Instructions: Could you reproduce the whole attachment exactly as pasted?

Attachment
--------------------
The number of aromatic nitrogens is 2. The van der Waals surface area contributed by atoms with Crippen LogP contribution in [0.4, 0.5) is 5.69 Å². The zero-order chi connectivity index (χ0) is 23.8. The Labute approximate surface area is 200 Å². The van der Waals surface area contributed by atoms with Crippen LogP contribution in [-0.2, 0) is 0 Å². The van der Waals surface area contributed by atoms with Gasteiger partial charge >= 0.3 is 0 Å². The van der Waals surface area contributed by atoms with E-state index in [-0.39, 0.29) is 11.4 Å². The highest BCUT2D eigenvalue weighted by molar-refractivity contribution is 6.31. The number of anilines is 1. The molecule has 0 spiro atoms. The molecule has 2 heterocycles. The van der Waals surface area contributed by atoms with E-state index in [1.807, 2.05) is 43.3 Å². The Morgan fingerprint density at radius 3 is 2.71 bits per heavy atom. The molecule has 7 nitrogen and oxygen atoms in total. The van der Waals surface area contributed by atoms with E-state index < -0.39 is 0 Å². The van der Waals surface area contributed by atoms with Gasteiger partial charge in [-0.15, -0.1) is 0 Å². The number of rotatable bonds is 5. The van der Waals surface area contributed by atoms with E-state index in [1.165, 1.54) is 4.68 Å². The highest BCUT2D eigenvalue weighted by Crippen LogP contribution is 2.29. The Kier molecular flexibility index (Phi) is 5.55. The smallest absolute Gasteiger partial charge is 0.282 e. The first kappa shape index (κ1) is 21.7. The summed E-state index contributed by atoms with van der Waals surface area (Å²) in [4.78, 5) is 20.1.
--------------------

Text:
The number of aromatic nitrogens is 2. The van der Waals surface area contributed by atoms with Crippen LogP contribution in [0.4, 0.5) is 5.69 Å². The zero-order chi connectivity index (χ0) is 23.8. The Labute approximate surface area is 200 Å². The van der Waals surface area contributed by atoms with Crippen LogP contribution in [-0.2, 0) is 0 Å². The van der Waals surface area contributed by atoms with Gasteiger partial charge >= 0.3 is 0 Å². The van der Waals surface area contributed by atoms with E-state index in [-0.39, 0.29) is 11.4 Å². The highest BCUT2D eigenvalue weighted by molar-refractivity contribution is 6.31. The number of anilines is 1. The molecule has 0 spiro atoms. The molecule has 2 heterocycles. The van der Waals surface area contributed by atoms with E-state index in [1.807, 2.05) is 43.3 Å². The Morgan fingerprint density at radius 3 is 2.71 bits per heavy atom. The molecule has 7 nitrogen and oxygen atoms in total. The van der Waals surface area contributed by atoms with E-state index < -0.39 is 0 Å². The van der Waals surface area contributed by atoms with Gasteiger partial charge in [-0.15, -0.1) is 0 Å². The number of rotatable bonds is 5. The van der Waals surface area contributed by atoms with E-state index in [1.165, 1.54) is 4.68 Å². The highest BCUT2D eigenvalue weighted by Crippen LogP contribution is 2.29. The Kier molecular flexibility index (Phi) is 5.55. The smallest absolute Gasteiger partial charge is 0.282 e. The first kappa shape index (κ1) is 21.7. The summed E-state index contributed by atoms with van der Waals surface area (Å²) in [4.78, 5) is 20.1.